The following contribution comes courtesy of Kevin Bailey, a Volunteer Photographer for the Vietnam War Flight Museum:
A big tip of the hat to Southwest Airlines for sponsoring not only the July 4 Freedom Fest in downtown Houston, but also for sponsoring a pair of beautiful World War II ‘Warbird’ formations that flew over the crowds in the late afternoon. Just as the day’s music prvided some big sounds, and the night’s pyrotechnics had their big bangs, local Warbirds supplied the afternoon’s big rumbles.
At around 6:15 PM the first group arrived, moving in from the west. From Town & Country on in, people who were outside and heard the rumble of big piston engines moved like a wheat field in the breeze, turning their heads skyward to see the machines of our Greatest Generation. In the lead was the majestic, four-engine B-17G ‘Thunderbird’ heavy bomber from Galveston’s Lone Star Flight Museum, easily one of the most recognizeable airplanes around. On either side were matching twin-engine A-26 Invader attack bombers of the Hobby-based Vietnam War Flight Museum. A-26s ‘Million Airess’, once named ‘Guns For Hire’, and ‘Fire Eaters’, have an extensive history not only of military service but were also featured prominently in the 1989 firefighter movie ‘Always’, with Richard Dreyfuss, Holly Hunter and John Goodman.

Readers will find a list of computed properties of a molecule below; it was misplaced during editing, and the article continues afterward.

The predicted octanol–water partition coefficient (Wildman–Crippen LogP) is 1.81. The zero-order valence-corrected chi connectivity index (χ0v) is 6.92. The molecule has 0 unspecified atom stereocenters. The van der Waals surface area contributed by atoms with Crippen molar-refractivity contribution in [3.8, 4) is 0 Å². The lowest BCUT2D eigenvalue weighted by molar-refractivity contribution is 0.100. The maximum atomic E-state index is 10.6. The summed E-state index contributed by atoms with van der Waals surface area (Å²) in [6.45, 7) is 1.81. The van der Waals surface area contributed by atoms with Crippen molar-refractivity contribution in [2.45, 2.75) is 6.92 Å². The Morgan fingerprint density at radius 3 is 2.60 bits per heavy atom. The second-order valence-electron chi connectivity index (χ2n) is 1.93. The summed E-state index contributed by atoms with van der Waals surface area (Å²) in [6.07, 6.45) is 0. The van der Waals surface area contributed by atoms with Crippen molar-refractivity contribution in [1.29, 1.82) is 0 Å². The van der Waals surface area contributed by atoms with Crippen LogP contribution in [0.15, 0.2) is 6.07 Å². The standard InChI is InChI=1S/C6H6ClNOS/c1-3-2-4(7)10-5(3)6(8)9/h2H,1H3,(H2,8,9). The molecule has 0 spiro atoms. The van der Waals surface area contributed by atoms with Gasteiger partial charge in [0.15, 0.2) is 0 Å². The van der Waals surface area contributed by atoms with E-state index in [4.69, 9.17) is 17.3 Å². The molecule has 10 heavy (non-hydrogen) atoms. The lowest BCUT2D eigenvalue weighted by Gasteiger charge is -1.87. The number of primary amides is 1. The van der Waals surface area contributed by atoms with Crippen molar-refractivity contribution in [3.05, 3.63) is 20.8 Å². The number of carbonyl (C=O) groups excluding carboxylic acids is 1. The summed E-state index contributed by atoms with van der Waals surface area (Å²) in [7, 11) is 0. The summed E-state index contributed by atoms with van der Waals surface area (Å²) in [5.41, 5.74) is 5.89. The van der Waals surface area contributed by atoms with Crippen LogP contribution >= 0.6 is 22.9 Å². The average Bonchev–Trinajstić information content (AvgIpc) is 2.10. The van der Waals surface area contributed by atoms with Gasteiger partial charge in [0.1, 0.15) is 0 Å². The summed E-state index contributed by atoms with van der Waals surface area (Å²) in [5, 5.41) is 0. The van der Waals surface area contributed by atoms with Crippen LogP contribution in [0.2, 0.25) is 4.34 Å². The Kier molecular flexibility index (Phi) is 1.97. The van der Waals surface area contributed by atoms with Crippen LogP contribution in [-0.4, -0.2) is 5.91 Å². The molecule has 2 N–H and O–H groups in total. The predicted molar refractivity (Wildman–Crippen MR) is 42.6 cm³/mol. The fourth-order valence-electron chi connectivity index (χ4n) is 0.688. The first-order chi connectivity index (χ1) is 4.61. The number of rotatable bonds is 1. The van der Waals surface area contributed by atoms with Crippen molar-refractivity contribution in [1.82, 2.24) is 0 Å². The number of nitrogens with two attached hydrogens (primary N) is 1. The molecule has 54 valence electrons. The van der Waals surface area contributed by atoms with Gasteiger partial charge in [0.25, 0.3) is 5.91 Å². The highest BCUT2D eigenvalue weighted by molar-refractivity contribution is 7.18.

The second wave at around 8 PM included Lone Star’s B-25 ‘Mitchell’ twin-engine, twin tail bomber, and two TF-51 Mustang single-engine fighters, ‘Bum Steer’ and ‘Galveston Gal’. Lone Star has a popular program in Galveston where paying customers can ride on flights in several of their Warbirds, from the open-cockpit Stearman trainer all the way up to Thunderbird.
I had the singlular thrill of being in the nose of one of the Invaders for the formation, very much on the job photographing the maneuvers of the first wave from a unique perspective. While July 4 is usually celebrated with picnics fireworks, Southwest has done a very good thing by honoring our men and women in uniform on Independence Day. It is in no small part that for all these years, we’re still here because they were there. For all our veterans as well as active servicemen and women, thanks again, and thanks always.
Vietnam War Flight Museum